From Fellini to Doja Cat: Flora Yukhnovich’s vision of Venus
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In ancient mythology, the god Saturn turned on his father and castrated him, throwing his dismembered organs into the sea and causing the ocean to foam up. From the boiling water emerged a fully formed Venus, the goddess of love and beauty. It was this legend that inspired British painter Flora Yukhnovich’s latest body of work, part of a new solo exhibition at London’s Victoria Miro gallery next week. “I was immediately drawn to the idea of her body being made of water,” says the artist of her blurred, abstract paintings, often based on historical compositions. “This fluidity of form feels like a very painterly concept to me, a bit like creating seemingly solid figures out of wet paint.”
Yukhnovich looked to depictions of Venus from across the cultural canon, including Rubens’ The Feast of Venus, Federico Fellini’s La Dolce Vita and the rapper-singer Doja Cat, known for her pastel-pink aesthetic – Yukhnovich says she “found [her] tonally helpful – in that hamming up kitschy elements offered a way to navigate the potential ‘cringey-ness’ of making work about Venus”.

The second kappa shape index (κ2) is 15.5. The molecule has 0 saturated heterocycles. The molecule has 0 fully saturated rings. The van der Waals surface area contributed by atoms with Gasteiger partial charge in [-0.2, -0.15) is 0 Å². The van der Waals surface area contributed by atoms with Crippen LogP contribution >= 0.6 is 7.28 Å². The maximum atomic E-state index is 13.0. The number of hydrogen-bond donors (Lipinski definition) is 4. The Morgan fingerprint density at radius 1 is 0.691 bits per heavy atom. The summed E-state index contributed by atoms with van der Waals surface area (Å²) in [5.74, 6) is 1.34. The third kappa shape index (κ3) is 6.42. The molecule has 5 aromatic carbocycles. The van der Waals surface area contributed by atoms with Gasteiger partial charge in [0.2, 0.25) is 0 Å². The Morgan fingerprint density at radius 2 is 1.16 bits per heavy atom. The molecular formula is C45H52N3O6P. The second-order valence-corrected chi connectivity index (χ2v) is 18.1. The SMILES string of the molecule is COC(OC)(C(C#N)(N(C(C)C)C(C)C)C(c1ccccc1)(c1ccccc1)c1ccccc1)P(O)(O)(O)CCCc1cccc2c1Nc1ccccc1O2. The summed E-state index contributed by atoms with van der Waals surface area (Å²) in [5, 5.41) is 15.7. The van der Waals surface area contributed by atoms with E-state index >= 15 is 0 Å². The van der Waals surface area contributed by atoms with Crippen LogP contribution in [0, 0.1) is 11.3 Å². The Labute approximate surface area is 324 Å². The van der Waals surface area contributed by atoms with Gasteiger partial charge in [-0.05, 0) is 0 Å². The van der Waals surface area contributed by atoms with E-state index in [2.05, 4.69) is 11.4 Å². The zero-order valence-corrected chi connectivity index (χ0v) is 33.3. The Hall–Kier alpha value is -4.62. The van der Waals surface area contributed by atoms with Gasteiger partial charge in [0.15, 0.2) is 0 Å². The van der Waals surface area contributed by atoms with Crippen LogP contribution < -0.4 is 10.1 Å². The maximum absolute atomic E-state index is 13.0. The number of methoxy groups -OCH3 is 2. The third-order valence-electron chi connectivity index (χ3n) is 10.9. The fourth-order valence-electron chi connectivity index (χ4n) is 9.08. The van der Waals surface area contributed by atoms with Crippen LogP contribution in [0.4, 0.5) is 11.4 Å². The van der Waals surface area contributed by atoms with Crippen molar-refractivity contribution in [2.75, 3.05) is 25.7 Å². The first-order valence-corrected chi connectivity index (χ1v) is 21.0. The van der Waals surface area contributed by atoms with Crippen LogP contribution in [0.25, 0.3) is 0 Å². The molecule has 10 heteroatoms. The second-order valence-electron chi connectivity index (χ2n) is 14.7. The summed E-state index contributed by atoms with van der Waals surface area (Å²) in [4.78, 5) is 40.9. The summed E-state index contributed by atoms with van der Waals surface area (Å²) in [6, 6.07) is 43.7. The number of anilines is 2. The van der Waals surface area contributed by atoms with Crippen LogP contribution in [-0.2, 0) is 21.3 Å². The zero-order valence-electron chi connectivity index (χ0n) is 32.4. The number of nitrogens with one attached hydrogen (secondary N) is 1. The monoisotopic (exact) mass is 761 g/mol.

There are, she adds, so many iterations of the goddess, “and all are revealing about how the society of the time understands beauty and power, particularly in relation to women and their bodies.”
Flora Yukhnovich is at Victoria Miro, London, from 1 to 26 March